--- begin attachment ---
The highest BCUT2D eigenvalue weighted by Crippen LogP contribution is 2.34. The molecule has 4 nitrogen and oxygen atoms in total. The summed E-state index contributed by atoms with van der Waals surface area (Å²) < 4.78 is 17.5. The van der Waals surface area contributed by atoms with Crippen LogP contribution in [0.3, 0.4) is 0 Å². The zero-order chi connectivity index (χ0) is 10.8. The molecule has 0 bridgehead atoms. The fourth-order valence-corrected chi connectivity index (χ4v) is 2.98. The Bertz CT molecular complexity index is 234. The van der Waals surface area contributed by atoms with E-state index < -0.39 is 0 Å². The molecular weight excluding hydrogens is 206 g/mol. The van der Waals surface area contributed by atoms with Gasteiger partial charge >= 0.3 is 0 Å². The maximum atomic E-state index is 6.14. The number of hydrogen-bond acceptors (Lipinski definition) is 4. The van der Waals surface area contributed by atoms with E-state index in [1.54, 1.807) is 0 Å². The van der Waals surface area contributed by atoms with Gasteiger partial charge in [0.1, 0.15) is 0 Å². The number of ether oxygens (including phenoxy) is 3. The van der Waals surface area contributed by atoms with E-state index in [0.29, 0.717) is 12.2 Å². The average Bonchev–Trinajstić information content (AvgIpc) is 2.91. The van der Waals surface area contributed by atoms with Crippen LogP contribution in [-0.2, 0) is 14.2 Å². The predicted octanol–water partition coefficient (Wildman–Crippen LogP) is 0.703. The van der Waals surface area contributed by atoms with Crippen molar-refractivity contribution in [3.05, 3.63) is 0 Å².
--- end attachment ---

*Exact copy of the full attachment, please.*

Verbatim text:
The highest BCUT2D eigenvalue weighted by Crippen LogP contribution is 2.34. The molecule has 4 nitrogen and oxygen atoms in total. The summed E-state index contributed by atoms with van der Waals surface area (Å²) < 4.78 is 17.5. The van der Waals surface area contributed by atoms with Crippen LogP contribution in [0.3, 0.4) is 0 Å². The zero-order chi connectivity index (χ0) is 10.8. The molecule has 0 bridgehead atoms. The fourth-order valence-corrected chi connectivity index (χ4v) is 2.98. The Bertz CT molecular complexity index is 234. The van der Waals surface area contributed by atoms with E-state index < -0.39 is 0 Å². The molecular weight excluding hydrogens is 206 g/mol. The van der Waals surface area contributed by atoms with Gasteiger partial charge >= 0.3 is 0 Å². The maximum atomic E-state index is 6.14. The number of hydrogen-bond acceptors (Lipinski definition) is 4. The van der Waals surface area contributed by atoms with E-state index in [1.54, 1.807) is 0 Å². The van der Waals surface area contributed by atoms with Gasteiger partial charge in [0.1, 0.15) is 0 Å². The number of ether oxygens (including phenoxy) is 3. The van der Waals surface area contributed by atoms with E-state index in [0.29, 0.717) is 12.2 Å². The average Bonchev–Trinajstić information content (AvgIpc) is 2.91. The van der Waals surface area contributed by atoms with Crippen LogP contribution in [-0.2, 0) is 14.2 Å². The predicted octanol–water partition coefficient (Wildman–Crippen LogP) is 0.703. The van der Waals surface area contributed by atoms with Crippen molar-refractivity contribution in [3.05, 3.63) is 0 Å².